A Crime Filled Reading List Tangent—Mainlining Richard Stark’s ‘Parker’ Series
So, one thing led to another and I may have read four Parker books instead of just the one I planned on for May.Now, in my defense, some of the other books I wanted to read had wait-lists with the library… and also, they’re all around only 200 pages, so they’re quick reads.
And they’re everything I thought they’d be—the only surprising thing is how unintentionally funny Parker is; throughout all the books Parker is constantly interacting with people who want to be around him, want to work with him, want his attention, want to hire him—and he just wants to be left alone. He wants to plan his job, do the job, not get double crossed, and then go off alone to live off his take. And that never happens.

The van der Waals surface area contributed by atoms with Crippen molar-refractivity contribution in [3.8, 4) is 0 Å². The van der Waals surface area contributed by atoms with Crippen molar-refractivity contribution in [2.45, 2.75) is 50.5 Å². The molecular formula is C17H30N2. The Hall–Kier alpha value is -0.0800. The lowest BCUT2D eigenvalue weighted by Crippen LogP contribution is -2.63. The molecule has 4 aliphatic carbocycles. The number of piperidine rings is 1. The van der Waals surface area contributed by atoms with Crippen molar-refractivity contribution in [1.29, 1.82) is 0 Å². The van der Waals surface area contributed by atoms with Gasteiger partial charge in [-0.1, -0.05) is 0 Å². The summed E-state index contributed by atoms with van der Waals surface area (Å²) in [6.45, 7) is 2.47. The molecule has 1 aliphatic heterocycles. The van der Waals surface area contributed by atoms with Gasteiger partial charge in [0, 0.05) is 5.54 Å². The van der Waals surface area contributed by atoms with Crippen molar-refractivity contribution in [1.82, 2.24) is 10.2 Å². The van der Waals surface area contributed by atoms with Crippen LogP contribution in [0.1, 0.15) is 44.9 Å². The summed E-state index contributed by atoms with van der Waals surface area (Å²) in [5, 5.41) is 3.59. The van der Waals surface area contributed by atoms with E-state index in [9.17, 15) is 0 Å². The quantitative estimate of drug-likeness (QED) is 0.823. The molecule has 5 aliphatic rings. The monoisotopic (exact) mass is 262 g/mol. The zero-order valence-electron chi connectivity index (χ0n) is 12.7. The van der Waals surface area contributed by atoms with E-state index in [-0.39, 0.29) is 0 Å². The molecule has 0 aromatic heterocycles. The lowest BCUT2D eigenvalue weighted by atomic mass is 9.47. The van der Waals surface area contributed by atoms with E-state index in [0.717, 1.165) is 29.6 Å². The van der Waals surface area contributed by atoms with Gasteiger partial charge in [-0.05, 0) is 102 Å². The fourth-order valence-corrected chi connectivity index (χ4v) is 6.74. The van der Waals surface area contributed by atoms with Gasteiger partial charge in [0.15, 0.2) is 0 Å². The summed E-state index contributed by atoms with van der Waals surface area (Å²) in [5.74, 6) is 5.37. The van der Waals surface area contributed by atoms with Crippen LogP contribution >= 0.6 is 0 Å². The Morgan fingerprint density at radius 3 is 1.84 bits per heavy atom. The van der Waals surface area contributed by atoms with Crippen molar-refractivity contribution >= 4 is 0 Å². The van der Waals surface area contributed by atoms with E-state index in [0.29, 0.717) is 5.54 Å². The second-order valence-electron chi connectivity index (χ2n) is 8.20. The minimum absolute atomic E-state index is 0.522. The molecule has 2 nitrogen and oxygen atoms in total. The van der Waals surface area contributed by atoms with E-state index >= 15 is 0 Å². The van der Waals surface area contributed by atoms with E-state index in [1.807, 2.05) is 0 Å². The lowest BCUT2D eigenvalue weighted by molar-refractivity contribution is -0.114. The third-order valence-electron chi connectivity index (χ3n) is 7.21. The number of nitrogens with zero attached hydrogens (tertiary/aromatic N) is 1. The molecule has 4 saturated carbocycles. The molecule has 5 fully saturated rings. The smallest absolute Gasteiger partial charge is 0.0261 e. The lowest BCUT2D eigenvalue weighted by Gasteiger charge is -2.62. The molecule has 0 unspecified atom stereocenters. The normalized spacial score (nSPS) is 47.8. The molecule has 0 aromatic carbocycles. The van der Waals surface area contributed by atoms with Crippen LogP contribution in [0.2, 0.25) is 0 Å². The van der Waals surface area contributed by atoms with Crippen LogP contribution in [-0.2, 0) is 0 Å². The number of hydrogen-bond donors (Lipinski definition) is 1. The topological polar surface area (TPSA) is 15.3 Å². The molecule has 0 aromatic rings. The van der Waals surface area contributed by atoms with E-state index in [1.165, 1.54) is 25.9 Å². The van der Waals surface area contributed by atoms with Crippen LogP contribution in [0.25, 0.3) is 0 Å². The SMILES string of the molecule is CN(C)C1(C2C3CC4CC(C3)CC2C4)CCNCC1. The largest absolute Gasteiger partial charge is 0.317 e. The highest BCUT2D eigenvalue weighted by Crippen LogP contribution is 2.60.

I had only ever read the first couple volumes of Darwyn Cook’s incredible graphic novel adaptations, and seen the film versions of “The Hunter”, ‘Point Blank’ with Lee Marvin, and ‘Payback’ with Mel Gibson (which Point Blank’s director once remarked read like a script him that Lee Marvin had thrown out of his window in fury at its awfulness, and that a young Mel Gibson must have been passing by, and picked it up.)After enjoying all these adaptations I’ve been loving actually getting to dig into the originals.
Posted on May 14, 2020, in Books and tagged books, crime fiction, Darwyn Cooke, Donald Westlake, fiction, Goodreads, graphic novel, heist, John Boorman, Lee Marvin, Mel Gibson, movies, noir, Parker, pulp fiction, reading, revenge, Richard Stark, The Hunter, The Man With the Getaway Face, The Mourner, The Outfit. Bookmark the permalink. Leave a comment.